well. Because of the open embrace of its powers
      and seemingly royal stature, the chevalier
      often is an immensely powerful vampire.

      ***END QUOTE***

      If I had to drink blood to survive, I’d rather enjoy drinking bad people’s blood, actually.

    4. Sean says:

      Sounds like the best kind of vampire to be, yes. :) And if you have to consume blood to survive, perhaps you could adapt some old recipes for it: blood pudding, blood sausage, et c. I was recently flipping through a Sicilian cookbook with “Sweet Pig’s Blood” in the dessert section, in which the title ingredient was cooked down with sugar and garnished with almonds and, I think, candied pumpkin.

    5. Sarah says:

      well, um… as someone who trades in this stuff — um… fiction — specifically supernatural fiction, not rat’s blood. Or pig’s. Just so we’re all clear — I resent the assessment of Angel a little. Vampires aren’t interesting if they’re going “yay, bloodlust.” Not unless you’re a sadist and/or the vampire is an anti-hero whose demise you root for.

      There is a whole romantic dimmension to vampires, having to do with immortality and the fact that they pay the price for it in “dark deeds.” It’s not surprising that vampires in fiction quickly slid towards supernatural romance. To an extent the sexual frisson was there in the legends themselves — in the promise vs. danger inherent in it.

      But to make them acceptable as a romantic interest, one has to make them conflicted, otherwise uh… not much point. At least not as a main character.

      And I agree that at least earlier buffy was dark enough to compensate. Actually it was only the last two seasons that… uh… never mind. (I suspect Buffy fans will find out where I live and come after me.)

      OTOH color me completely baffled by the “Twilight” version of vampires which is the version used by many of the more “romancey” books. At a conference last year, Amanda (yeah, you know) and I nearly peed ourselves laughing at one of the free giveways (from a major house, mind) in which the vampire love interest was French and an underwear designer, also frankly too sensitive for words. And he drank … wait for it… artificial blood. The culminating scene — at which point, while Amanda was reading, I thought they were going to have to call paramedics to administer oxygen to me, I was laughing so hard — was when the vampires drank “sparkly synthetic blood champagne” after the — church — wedding with the rather wet main character.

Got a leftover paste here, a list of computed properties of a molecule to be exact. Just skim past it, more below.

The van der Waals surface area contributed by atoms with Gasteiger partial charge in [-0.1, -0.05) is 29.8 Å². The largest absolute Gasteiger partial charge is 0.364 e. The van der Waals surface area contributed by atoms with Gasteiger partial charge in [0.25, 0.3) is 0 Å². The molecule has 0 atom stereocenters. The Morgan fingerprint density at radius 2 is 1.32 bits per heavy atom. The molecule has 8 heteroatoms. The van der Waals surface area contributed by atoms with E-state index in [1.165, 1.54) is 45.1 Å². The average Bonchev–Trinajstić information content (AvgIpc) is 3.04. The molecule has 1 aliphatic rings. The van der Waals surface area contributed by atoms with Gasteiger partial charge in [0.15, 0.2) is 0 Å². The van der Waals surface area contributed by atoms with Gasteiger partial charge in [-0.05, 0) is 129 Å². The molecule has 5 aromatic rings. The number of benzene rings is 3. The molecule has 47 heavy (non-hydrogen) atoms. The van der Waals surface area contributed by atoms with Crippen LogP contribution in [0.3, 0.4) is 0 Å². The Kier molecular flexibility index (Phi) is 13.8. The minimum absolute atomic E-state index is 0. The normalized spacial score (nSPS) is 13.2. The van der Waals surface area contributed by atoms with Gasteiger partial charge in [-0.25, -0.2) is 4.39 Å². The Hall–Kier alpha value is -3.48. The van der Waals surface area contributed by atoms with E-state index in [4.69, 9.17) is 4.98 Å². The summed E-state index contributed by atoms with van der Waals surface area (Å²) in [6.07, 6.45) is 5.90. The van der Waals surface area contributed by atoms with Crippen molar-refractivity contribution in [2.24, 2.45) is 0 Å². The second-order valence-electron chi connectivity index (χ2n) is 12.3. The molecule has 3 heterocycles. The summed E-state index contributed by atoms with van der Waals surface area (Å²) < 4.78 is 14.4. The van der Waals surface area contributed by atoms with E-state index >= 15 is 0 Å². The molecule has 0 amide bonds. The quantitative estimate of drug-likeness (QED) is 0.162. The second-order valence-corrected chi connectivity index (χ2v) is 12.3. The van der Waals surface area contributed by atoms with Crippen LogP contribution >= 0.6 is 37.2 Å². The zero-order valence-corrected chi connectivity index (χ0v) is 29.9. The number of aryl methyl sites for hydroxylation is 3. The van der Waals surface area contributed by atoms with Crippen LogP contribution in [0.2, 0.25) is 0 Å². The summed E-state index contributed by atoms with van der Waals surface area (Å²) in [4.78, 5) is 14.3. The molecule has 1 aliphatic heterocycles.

This completely — pardon me — defangs the myth and makes the vampire from something mystic and dangerous into… um… a rather wet twenty first century sensitive male.

      Perhaps I’m wired differently than the women who read this stuff, but I’d have brought a stake to any date. (Well, he wouldn’t be likely to produce anything similar!)

      The allure of the “reformed” vampire who is still fighting his “bad side” and will always be is that you know at any moment he will “turn” and only your powers of seduction and your extraordinary qualities of whatever (varies witht he book.) keep him in check. It’s a heady combination.

      On the other hand perhaps I’m only saying this since I’m attempting it with Sword And Blood. Is the fact that my vampire kills loads of people with his sword a compensation for the fact that he fights his other blood lusts? Will I be forgiven? 😉

    6. “Euro-cutesying of vampires”

      Er, no, not Euro-cutesying… the correct term would be “Americanisation”… or perhaps even better “Disneyfication” of vampires.

    7. Sean says:

      Sorry, man, but as long as European guys are going to come here and package themselves as more arty/sensitive/rail-thin/debauched-aristocratic than the local menfolk when doing their scamming at bars, I don’t think the routine can properly be called “Americanization.” That it’s questionable as a true representation of Europe is a different question, I submit. :)